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Fall Preparation for Dogs

By: Dr. Amanda Landis-Hanna
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According to Starbucks, September is the month of Pumpkin Spice Lattes, which hails the beginning of fall.  And though it is sunny and 85 degrees here in northern Virginia, I have to admit fall is coming.  Kids are back in school, and (importantly) college football is back.  But with seasonal changes come some changes for your dog as well, so take a look!

Calorie Adjustments: Many of us return to school, or have changes in our routine starting the in the fall.  The long days of sunshine give way to after-school routines, often shortening our time at home.  This change can lead to less exercise for your pet, and fewer calories burned.  If this sounds familiar, you have a few options:

  • Talk to your vet about adjusting the amount of food you give your dog.  You do not want to overfeed her (which leads to obesity).
  • Schedule longer walks, or hire a dog walker to ensure she is getting enough time to exercise and play.
  • Check your Voyce data to get an objective evaluation of how much less exercise she is getting.  You can use this information to help guide food, treat, and exercise choices.

New Activities: Once the weather starts getting a bit cooler (around October for us in Virginia) a whole new list of outdoor activities become more feasible.  Instead of going swimming, we take Sophie for hikes in the woods.  Just remember to keep your dog up-to-date on flea and tick prevention, as well as heartworm prevention.  Cooler weather doesn’t remove parasite risk!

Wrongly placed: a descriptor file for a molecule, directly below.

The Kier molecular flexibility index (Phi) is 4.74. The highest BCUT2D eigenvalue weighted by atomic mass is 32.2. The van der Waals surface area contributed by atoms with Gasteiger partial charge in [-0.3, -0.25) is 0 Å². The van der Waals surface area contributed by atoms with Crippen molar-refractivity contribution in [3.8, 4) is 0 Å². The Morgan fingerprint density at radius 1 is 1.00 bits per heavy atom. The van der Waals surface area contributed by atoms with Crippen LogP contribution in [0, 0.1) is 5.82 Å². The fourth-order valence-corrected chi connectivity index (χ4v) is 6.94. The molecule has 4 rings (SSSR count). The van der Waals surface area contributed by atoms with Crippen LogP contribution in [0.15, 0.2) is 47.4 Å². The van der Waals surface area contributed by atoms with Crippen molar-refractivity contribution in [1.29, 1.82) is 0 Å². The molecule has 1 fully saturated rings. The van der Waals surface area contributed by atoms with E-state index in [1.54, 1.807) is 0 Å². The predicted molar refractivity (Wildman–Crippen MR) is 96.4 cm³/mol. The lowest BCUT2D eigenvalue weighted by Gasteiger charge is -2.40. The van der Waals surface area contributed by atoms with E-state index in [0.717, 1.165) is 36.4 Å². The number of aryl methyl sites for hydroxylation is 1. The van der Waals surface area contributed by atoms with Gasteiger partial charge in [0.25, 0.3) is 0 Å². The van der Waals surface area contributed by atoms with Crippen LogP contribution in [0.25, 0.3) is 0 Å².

Different Treats: Growing up in the South, fall has always been a time for rich foods and baking in my family.  This includes the dogs too!  I enjoy making delicious treats for Sophie, usually flavored with pumpkin (of course!).  A number of healthy recipes are available online, as well as on the Voyce website.  Just remember that too many cookies are not good for dogs, or people.  And use caution with rich, or spicy foods.  While they may be delicious, rich foods could lead to pancreatitis in dogs, so avoid fatty treats.  Fresh veggies, such as green beans and carrots, make much healthier treats.

Holiday and Winter Planning: If you predict you will be traveling for the holidays, now is the best time to book your pet’s flights or travel accommodations, including boarding.  Thanksgiving and Christmas holiday seasons are peak for travel, for humans and for pets.  Early booking also allows you to discuss any concerns with your veterinarian, such as updating vaccines or motion sickness.

 So enjoy the (hopefully) cooler weather with your PSL and your pup.  And watch some football for me!

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Posted on Sep 21, 2015 by VOYCE Lifestyle
Vets & Experts